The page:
Now that aggregate government spending is approximately half of all spending in
the country, the major point of all the recent losses is the effect that
Florida, like many states, is discovering to its horror that tax revenues are
falling as the economy spirals down and down.
The governments are reacting as you would expect, initiating all kinds of tiny
spending cuts, massive stealth tax hikes, freezing of new hiring, new
borrowings (which has now reached 7% of annual tax revenue in Florida), and the
raiding of trust funds to "plug" budget gaps, which only get worse and worse
now that the predictable economic catastrophe of boom-turning-to-bust has, at
long last, started.
The St Petersburg Times reports that Amy Baker, the chief
economist for Florida's government, has discovered "a projected $3.5 billion
hole in the state's budget" and has now "sounded a series of alarm bells" that
have "added a new term to Florida's fiscal lexicon: a 'structural imbalance',
the gap between the growth in the state's revenues and its larger ongoing
expenses", which is, of course, wonderful news for those of us who desperately
yearn for yet another term that means "A government spending more than it
receives in the quest to give everyone a perpetual free lunch."
But you will be glad to know that Florida, like many states, is determined not
to let that happen, as the whole problem is immediately rendered insignificant
when, as Ms Baker is later quoted as saying, "The budget's going to grow,
independent of any revenue constraints."
At this, I laughed in a tentative, nervous way - "Hahaha" - at the prospect of
Ms Baker finding a way to let the state's budget grow forever, regardless of
how much money comes in. Again, her words echoed in my brain; "The budget's
going to grow, independent of any revenue constraints." I feel a cold chill.
Desperate for comic relief, I turn to the September 10 article in the Wall
Street Journal titled "Budget Deficit Likely Doubled for Fiscal '08", mostly
because I thought we WERE in fiscal 2008 already! Anyway, the new fiscal year
begins on October 1, less than a month away, and the Congressional Budget
Office's new calculation of the "budget deficit" is a terrible, and yet a
laughable, $407 billion.
Another reason that I am amused by the Journal article is that with all the
talk of a budget deficit, and previous budget deficits, and how calculating it
is such a difficulty, blah blah blah ... not once does the article mention the
size of the damned budget that produced the deficit! Not once! Therefore, I
laugh "Hahaha!" to indicate comic bemusement tinged with horror.
I assume, as I always assume since I am such a paranoid, suspicious and very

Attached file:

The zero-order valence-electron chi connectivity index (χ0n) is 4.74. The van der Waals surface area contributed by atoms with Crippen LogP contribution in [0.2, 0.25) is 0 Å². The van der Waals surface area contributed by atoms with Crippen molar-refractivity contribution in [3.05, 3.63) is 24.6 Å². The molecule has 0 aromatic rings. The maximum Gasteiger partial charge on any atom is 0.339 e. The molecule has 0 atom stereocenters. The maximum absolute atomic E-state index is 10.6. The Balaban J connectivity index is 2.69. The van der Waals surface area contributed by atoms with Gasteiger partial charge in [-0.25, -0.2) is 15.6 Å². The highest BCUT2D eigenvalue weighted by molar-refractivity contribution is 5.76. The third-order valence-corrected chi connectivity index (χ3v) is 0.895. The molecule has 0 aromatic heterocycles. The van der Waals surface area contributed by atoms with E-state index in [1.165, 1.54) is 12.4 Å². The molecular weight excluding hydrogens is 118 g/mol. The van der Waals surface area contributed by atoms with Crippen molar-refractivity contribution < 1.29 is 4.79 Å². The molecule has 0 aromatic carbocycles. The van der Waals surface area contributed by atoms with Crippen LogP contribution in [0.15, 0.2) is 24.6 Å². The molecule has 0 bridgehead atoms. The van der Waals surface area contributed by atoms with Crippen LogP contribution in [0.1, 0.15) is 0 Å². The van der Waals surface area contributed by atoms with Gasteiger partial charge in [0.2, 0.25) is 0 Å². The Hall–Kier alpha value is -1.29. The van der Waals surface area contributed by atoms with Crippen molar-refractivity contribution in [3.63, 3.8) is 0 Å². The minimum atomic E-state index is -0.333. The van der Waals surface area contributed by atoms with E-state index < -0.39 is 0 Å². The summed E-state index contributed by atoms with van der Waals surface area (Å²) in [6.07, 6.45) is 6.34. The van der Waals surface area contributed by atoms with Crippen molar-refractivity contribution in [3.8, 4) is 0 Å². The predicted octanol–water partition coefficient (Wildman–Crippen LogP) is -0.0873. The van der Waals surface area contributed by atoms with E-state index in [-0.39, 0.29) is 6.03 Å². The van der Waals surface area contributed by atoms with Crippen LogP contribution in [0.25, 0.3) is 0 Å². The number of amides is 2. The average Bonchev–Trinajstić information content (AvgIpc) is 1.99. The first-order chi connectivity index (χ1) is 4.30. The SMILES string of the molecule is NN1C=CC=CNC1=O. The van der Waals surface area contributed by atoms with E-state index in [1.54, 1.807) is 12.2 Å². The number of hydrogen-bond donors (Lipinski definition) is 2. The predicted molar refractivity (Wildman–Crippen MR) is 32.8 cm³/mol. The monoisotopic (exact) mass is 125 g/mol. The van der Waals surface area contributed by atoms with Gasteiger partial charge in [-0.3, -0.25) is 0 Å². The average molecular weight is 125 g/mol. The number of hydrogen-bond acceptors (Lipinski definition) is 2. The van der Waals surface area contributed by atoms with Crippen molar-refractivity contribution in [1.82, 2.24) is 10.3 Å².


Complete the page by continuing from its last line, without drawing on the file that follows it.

creepy little weirdo that correctly sees government as "goons with badges and
guns who are all out to get me", that the Journal is a co-conspirator with the
government in down-playing anything that might upset anyone, such as revealing
the gut-wrenching fact that the federal budget is now more than a staggering $3
trillion, which is a hefty $10,000 for every man, woman and child in the
country, and it's equivalent to $30,000 being spent by everybody who has a
Later on, we learn that the 2007 budget deficit is reported as being $161
billion, which makes me laugh again in derision and scorn, "Hahaha!" as my
initial reaction, of course, was to loudly heap scorn and ridicule on the
Congressional Budget Office, because I happen to know that the national debt is
$9,669.9 billion, whereas last year at this time it was $9,006.0, meaning that
in the last 12 months, the national debt increased $663 billion.
So, for the Congressional Budget Office to bring up the totally irrelevant 2007
fiscal budget deficit of $161 billion makes me yell, "Off with his head! Off
with his head!" with every bit of imperious Red Queen arrogance I can muster.
But the point is not that I look ridiculous dressed up as the Red Queen from
Alice in Wonderland, or that everybody is lying their heads off about the
government's spending deficits and ignoring the government's intellectual
deficits, but that all of this deficit spending means that more money has to be
created, which will create more inflation in prices, which means more money
must be created, which means more inflation in prices, around and around, which
is why everyone should be buying gold and silver, but nobody is, making
themselves look ridiculous, and then they turn around and say that I look
ridiculous in my wig and crown!
Ha! I say, "Off with their heads, severed with a golden sword!", which is so
deliciously ironic that they should plotz from it, and even if they don't, I
can get my revenge by getting stinking rich by buying gold and silver at these
lows, courtesy of them not driving the prices up by buying them, too.
I hope revenge is as sweet as they say it is! Whee!
Richard Daughty is general partner and COO for Smith Consultant Group,
serving the financial and medical communities, and the editor of The Mogambo
Guru economic newsletter - an avocational exercise to heap disrespect on those
who desperately deserve it.